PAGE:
‘Miscommunications’ Kennedy President Mike Prato said in an email Tuesday (June 14) to The B-Town Blog that he had met again with the school’s architects. “Truly, going about this as relative novices (school districts have entire departments for this), sometimes not knowing the questions to ask causes miscommunications,” Prato told The B-Town Blog. “Clearly on the permitting side, our understanding of the expectations for the scope of work and the City’s response to their interpretation of the scope of work and triggers were different.” Prado said in his email to the Blog that there “is no perfect answer when one goes into permitting.” “We received a bid on the cost of just the landscaping. The civil department that manages curbs and gutters and grading still hasn’t weighed in.” Prato added in his June 14 email to the Blog that, “Going ahead, our original phases will be modified to account for the timing of street improvements and landscaping plans and the clear expectation that lead to the use of the field.” First, the city was blamed The whole matter began in late May when a letter from Prato (download PDF here) was sent to parents and friends of the school to tell them there will be no public games or other events – including football – on the school’s newly-improved sports facility. Prato said then that it was because the City of Burien had added “accelerated” and “unexpected” conditions that must be fulfilled before the field can be used. When asked by the Blog about the Prato comments, city officials said all of the requirements Kennedy had to meet prior to a final land use permit were communicated to school officials by the end of 2015. If those items had been finished by the end of this summer, Kennedy could have begun using the new stadium complex by this fall. The school was told what had to be done in October 2015 and again after a public hearing in December 2015, which followed a neighboring resident’s appeal to the earlier ruling, said Davis, the city’s Community Development Director. All the specifics necessary so that final permits could be issued by the city were available, he said. If those things had been completed or would have been completed by fall, Davis said the school could have begun using what has been named the William F. Eisiminger Field. Prato’s letter to parents “We cannot even begin to explain how disappointing this is,” said the May 24 letter Prato sent to parents and friends of he Roman Catholic high school. “We have been diligent and honorable in our attempt to partner with the City of Burien working through this process,” Prato wrote. “However, regardless of the setback, we intend to continue working toward our goal of hosting varsity football on our field. We can celebrate the fact that every single day, the William F. Eisiminger field is in use in countless ways by our students, families, our athletic teams, numerous activity groups including our marching band and daily fitness classes. The field has been, and continues to be, an incredible gift to our students and entire school community.” The school president said on April 21, “in accordance with city planning requirements, we submitted an application to the City of Burien to move forward with the installation of our scoreboard and temporary bleacher seating along the south side of the athletic field. “In order for us to proceed with either of these projects, an occupancy permit approved by the City of Burien is required.” But that permit approval was not granted, Prato wrote. ‘Unexpected’ conditions “On May 18, we received a response which included a list of 18 permit conditions from the City of Burien,” Prato wrote to parents in May. “These conditions were unexpected and after consulting with our architects, we learned the City of Burien included an accelerated list of conditions originally required during later phases of our construction plans. These accelerated conditions appear related to the community opposition and, according to the City of Burien, are intended to ensure minimal impact on the neighborhood near the north side of the field.” He went on to say that “discussion and analysis” with professional advisors “familiar with the project and the new conditions, it is clear that we will be unable to complete the eighteen conditions prior to the time the varsity football season begins this fall. “Therefore, Kennedy Catholic will be unable to host home Varsity football games on our field again this season,” Prato wrote. “Home games will be played at Highline stadium as they have in years’ past. “We are grateful to our community for their on-going encouragement throughout this long process and we ask once again, for your continued support as we navigate this next phase of our efforts,” Prato wrote in May to friends and parents.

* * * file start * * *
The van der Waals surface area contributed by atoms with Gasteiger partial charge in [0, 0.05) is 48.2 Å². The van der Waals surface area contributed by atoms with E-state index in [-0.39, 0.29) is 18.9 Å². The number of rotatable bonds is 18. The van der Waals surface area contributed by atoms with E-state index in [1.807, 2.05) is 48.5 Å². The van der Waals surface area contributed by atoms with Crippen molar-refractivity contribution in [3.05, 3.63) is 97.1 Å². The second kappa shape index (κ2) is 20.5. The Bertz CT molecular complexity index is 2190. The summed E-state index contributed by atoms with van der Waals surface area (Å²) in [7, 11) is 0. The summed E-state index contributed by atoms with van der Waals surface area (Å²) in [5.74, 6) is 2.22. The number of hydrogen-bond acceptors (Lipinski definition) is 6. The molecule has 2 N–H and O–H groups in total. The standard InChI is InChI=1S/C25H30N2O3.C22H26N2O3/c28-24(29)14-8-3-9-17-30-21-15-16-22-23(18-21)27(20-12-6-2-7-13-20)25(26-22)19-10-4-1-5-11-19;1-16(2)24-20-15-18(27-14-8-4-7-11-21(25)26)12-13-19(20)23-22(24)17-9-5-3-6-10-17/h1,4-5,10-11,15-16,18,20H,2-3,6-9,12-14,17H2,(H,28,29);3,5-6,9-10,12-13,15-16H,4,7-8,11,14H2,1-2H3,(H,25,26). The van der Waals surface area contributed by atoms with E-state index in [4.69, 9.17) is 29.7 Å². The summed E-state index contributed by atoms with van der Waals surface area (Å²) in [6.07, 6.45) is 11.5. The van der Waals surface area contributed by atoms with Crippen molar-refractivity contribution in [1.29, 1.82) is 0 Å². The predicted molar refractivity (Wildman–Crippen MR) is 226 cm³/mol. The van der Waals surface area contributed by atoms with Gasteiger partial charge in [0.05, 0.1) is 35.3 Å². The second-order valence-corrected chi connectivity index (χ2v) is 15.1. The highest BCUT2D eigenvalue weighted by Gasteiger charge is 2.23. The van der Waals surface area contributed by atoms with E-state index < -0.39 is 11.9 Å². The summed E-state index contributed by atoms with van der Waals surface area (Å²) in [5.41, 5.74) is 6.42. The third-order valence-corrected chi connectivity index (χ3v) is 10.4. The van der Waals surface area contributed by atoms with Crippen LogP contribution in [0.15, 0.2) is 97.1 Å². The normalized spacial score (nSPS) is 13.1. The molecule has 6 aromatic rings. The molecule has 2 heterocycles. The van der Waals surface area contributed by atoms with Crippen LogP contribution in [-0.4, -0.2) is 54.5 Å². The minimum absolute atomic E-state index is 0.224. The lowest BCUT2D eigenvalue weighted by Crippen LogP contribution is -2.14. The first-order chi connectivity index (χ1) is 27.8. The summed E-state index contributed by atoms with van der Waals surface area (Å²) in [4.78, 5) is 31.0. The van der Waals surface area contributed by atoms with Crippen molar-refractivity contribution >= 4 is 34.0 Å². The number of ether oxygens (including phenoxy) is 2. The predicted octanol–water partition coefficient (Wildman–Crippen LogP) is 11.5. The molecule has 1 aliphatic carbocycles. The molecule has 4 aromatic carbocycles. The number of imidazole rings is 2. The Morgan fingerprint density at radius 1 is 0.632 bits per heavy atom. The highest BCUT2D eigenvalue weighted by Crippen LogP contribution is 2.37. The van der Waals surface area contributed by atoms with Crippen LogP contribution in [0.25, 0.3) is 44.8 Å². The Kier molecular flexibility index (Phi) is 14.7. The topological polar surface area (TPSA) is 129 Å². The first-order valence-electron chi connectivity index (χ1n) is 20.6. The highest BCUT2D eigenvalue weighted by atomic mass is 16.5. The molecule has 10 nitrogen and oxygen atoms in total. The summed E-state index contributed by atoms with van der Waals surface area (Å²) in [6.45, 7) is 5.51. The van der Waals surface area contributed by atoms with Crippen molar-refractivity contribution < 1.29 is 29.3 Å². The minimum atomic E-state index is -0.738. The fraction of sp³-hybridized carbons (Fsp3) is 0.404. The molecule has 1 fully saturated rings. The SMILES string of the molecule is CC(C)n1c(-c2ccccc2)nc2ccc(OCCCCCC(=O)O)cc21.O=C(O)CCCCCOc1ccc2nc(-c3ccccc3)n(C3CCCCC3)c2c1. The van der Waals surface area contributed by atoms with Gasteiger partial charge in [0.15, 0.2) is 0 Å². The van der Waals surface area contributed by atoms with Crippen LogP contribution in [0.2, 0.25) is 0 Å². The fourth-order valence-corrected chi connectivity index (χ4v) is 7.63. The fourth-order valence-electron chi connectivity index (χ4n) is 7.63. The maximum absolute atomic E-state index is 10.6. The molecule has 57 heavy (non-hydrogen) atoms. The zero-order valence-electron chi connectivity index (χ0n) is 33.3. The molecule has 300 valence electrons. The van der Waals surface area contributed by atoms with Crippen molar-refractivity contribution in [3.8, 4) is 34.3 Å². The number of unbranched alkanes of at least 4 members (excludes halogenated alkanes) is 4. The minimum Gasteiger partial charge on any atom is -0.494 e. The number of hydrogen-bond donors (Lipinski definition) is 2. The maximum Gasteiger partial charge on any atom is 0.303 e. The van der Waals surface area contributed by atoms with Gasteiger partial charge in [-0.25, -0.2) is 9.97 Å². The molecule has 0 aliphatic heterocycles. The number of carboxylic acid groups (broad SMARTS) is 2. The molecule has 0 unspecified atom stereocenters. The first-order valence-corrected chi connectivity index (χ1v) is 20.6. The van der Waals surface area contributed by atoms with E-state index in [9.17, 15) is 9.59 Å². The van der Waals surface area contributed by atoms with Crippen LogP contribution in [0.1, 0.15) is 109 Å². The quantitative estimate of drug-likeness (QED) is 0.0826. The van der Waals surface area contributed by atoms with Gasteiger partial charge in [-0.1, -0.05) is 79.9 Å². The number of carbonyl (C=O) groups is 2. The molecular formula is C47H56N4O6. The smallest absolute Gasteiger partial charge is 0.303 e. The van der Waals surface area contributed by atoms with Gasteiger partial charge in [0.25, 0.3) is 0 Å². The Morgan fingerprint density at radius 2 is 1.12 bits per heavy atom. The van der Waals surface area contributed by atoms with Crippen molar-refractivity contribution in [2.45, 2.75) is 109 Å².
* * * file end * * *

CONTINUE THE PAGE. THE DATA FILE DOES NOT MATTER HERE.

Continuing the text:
This ‘Stop Work Order’ was posted at the athletic field by the City of Burien in Sept. 2014.